Why You Should Invest in Quality Synthetic Rattan Furniture

Rattans are extensively used for making furniture and baskets. When cut into sections, rattan can be used as wood to make furniture. Rattan accepts paints and stains like many other kinds of wood, so it is available in many colours; and it can be worked into many styles. Moreover, the inner core can be separated and worked into wicker. Rattan has become extremely popular in the UK, leaving manufacturers with struggle to keep up. Rattan furniture is most popular in a garden environment, this is due to its ability to survive almost all weather conditions. Rattan tends to be more durable than wicker or bamboo, making it an excellent choice of material.

Like natural Rattan, synthetic Rattan is available in a vast array of styles and qualities. Synthetic Rattan can be extruded to almost any thickness, colour or shape. The most popular extrusions are those with a full round weave, a half round weave, or a flat weave. Weaves that use more material (i.e. full round weave) are more expensive, and generally manufactured to a higher quality. The appearance of full round weave is more authentic, and it is more attractive when woven. However the type of weave is not the only aspect to take into consideration when selecting Rattan furniture.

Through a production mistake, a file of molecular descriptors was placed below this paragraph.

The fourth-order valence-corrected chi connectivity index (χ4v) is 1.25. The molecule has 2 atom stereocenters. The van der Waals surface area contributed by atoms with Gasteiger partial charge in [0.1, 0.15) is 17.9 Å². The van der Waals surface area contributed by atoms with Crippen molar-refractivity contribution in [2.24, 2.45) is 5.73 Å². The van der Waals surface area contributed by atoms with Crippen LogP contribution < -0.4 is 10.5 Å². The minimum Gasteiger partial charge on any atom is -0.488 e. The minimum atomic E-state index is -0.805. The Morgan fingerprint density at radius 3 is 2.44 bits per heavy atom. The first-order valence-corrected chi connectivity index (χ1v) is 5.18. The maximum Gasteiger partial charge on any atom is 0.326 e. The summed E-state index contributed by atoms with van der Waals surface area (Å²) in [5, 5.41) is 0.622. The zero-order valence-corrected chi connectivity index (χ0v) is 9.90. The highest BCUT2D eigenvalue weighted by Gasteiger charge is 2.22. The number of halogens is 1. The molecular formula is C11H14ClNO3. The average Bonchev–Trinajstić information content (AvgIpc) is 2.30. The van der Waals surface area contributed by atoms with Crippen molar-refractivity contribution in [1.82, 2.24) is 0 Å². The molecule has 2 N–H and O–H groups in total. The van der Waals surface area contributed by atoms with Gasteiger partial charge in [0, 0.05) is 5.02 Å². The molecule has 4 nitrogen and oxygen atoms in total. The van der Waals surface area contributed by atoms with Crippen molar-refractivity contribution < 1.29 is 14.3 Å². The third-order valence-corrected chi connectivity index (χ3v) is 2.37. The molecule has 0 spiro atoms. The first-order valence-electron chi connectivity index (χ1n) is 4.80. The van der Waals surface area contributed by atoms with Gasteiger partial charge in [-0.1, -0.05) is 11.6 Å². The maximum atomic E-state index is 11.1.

Natural rattan is without doubt one of the most popular materials used in furniture making today. It is an extremely pliable material, so its ideal for forming furniture pieces for the home and garden.

It is incredibly strong, has been utilised to make furniture for centuries, it will not splinter, and has excellent durability that can withstand even the most challenging weather conditions.

Originally, much wicker garden furniture was made from material taken from Rattan Palms, trees originating inn Africa, Asia and Australasia. This material looked great, but was never very good for garden furniture, as the weather soon takes it’s toll – especially in changeable climates. The Natural becomes brittle and discolors over time, eventually loosing it’s shape.